Jacoby Brissett looked like a quarterback who was playing close to his best football Sunday against the Jets.
Despite a 31-30 loss the Browns are eager to forget, Brissett and the offense provided a silver lining to an otherwise disappointing day — they generated 405 total yards with 221 of them coming from Brissett's arm. He established a great rhythm with top receiver Amari Cooper, looked for ways to get TE David Njoku involved and generated several opportunities on screen passes to the running backs.
His performance didn't result in a win, but it was a textbook example of what the Browns hope to do every week with Brissett under center.
"I thought we did a lot of good things well and moved forward toward what we want this offense to look like," Brissett said. "Each week is totally different, and we only have to score one more point than the other team. That's just the mindset. However that comes, we are up for the challenge."
The Browns set themselves up for success by using their elite run game to pound away for yards and create favorable pass situations for Brissett — and it worked.
The offense's third-down success rate is one way to measure that success.
The Browns finished at a superb 8-for-12 on third downs and only faced third downs of seven or more yards four times. By only needing a few yards on the "money down," the Browns could keep things simple and easy for Brissett, who passed on 10 of the 12 third downs and moved the chains on six of them.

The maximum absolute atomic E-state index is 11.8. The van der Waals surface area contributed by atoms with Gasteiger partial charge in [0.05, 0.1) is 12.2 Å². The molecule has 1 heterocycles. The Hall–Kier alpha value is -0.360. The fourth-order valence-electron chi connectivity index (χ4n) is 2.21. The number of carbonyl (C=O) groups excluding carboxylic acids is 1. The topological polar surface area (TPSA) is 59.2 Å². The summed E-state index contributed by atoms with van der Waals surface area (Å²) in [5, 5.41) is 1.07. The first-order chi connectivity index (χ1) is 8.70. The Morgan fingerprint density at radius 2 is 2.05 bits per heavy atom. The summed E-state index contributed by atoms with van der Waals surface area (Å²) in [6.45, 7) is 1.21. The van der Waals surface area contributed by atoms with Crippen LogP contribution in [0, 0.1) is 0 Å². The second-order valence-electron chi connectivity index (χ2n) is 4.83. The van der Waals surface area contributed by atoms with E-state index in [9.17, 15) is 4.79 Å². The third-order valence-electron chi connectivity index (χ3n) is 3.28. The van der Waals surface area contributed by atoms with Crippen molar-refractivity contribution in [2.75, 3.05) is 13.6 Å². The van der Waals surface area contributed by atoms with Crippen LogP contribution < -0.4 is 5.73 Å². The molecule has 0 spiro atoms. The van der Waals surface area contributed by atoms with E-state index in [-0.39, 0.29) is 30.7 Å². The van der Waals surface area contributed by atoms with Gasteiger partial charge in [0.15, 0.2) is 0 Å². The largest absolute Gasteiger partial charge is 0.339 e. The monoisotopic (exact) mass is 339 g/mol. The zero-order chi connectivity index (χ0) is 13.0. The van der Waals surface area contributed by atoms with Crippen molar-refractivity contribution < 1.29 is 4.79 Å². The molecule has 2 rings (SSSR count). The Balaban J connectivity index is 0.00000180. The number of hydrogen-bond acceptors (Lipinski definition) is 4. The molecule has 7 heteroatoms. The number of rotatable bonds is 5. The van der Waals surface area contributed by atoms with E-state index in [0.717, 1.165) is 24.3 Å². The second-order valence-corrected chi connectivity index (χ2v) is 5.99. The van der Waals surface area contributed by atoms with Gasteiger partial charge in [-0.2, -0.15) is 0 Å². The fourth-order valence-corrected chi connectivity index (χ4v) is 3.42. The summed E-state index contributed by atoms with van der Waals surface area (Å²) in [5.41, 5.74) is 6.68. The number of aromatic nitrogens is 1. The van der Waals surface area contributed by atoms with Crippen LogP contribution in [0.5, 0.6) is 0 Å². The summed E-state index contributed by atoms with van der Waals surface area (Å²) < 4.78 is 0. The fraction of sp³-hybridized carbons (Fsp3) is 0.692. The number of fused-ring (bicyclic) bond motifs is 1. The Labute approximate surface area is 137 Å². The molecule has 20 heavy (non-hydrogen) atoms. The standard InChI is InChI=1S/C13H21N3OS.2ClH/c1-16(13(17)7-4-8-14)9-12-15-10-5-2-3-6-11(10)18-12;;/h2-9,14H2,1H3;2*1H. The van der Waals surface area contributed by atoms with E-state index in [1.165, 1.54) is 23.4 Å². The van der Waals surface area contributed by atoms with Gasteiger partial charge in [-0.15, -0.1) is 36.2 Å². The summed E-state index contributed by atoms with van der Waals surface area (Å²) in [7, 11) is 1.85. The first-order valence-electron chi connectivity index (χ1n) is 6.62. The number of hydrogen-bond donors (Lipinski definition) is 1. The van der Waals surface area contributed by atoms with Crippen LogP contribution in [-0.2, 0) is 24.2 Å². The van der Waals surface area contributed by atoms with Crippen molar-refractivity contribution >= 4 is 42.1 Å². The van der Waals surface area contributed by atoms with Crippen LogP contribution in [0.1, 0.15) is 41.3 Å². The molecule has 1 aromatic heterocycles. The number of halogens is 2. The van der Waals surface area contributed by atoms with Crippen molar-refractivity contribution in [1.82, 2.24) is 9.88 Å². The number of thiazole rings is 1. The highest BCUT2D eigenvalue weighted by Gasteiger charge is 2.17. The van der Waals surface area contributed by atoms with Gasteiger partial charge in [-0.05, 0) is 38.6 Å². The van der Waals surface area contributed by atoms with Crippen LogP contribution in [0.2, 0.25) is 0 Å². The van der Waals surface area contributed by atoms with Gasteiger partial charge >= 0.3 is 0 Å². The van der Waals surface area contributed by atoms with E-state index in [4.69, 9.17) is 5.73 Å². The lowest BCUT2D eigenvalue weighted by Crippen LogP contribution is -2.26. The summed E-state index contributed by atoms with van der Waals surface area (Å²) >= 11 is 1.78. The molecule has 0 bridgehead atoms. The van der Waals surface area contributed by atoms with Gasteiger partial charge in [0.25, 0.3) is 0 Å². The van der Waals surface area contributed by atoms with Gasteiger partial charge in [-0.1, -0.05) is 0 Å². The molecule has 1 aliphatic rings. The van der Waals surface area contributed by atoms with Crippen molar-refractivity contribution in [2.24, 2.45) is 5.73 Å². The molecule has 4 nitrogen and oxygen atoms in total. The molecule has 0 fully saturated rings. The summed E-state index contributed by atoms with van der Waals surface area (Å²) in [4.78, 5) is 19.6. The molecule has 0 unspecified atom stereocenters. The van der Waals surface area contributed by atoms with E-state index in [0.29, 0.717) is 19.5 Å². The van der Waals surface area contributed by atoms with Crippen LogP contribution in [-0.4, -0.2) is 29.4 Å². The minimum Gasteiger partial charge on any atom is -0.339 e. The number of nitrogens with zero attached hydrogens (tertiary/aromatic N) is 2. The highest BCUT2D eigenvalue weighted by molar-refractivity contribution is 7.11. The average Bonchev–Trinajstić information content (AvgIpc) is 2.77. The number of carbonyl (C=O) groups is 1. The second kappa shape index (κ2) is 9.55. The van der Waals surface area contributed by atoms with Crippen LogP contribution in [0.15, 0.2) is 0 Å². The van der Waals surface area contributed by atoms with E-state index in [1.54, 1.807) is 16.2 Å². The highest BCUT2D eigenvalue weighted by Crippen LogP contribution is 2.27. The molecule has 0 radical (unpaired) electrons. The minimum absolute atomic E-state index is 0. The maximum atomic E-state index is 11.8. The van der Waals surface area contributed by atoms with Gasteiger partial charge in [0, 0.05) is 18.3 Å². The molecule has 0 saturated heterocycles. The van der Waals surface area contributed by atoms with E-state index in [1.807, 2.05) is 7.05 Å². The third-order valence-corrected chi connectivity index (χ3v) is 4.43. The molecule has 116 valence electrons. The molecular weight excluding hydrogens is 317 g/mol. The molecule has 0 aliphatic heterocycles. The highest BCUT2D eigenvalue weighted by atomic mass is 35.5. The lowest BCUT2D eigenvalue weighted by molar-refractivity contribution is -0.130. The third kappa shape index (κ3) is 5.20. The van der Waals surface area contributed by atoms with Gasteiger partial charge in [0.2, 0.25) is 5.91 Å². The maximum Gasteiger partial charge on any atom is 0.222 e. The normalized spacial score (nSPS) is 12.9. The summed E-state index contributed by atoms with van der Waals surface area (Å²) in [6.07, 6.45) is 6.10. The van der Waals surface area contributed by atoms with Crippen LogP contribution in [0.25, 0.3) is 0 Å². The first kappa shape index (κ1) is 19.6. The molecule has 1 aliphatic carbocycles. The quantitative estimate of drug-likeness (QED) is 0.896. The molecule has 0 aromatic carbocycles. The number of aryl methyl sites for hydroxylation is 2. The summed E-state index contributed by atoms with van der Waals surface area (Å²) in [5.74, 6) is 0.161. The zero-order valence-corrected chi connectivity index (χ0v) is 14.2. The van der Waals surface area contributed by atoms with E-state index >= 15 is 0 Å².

Four of those conversions were to Cooper, whose production was another example of overall offensive improvement
After catching only three passes for 17 yards in Week 1, Cooper connected with Brissett nine times on 10 targets for 101 yards and one touchdown. That marked Cooper's most productive performance since Week 7 last season when he was a member of the Cowboys, and the Browns brought him to Cleveland to be the first and often best look for their QBs.
He certainly filled that role Sunday.
"That was just one of those days for him," Brissett said. "Did a really good job of understanding the plan. I thought we as a collective group understood the plan. It wasn't just Amari. Obviously, Amari was getting himself open, but players were running routes to help get him open. Just capitalized on the opportunities that we had."
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The way the offense looked Sunday is the blueprint the Browns have for the remaining nine games Brissett is expected to start until Deshaun Watson's suspension ends.
Cooper was active all afternoon, and Njoku, the recipient of a large extension this offseason, was the second-most targeted player with five targets for 32 yards. RBs Nick Chubb and Kareem Hunt also caught five passes for 42 yards, including gains of 15 and 11 yards.
It's all about giving Brissett manageable throwing situations and protecting the ball, which he did an excellent job of until the final drive when he was forced to throw and look downfield.
The Browns had 22 seconds to drive 75 yards. Brissett looked deep to Cooper, but the pass was intercepted, the lone blemish of Brissett's performance that sealed a stunning result.
"I was just trying to make a play," Brissett said.
He didn't make that one, but he had several others to take pride in that should've given the Browns a win. The late-game letdown prevented that from happening.
The loss, though, shouldn't cloud the progress Brissett showed in his second game under center. He executed the plan the Browns will have for him all season and showed he can put them in situations to win comfortably.
"I thought we were in a good rhythm," he said. "It just flows from there."
He kept things simple and efficient, which is when he's at his best.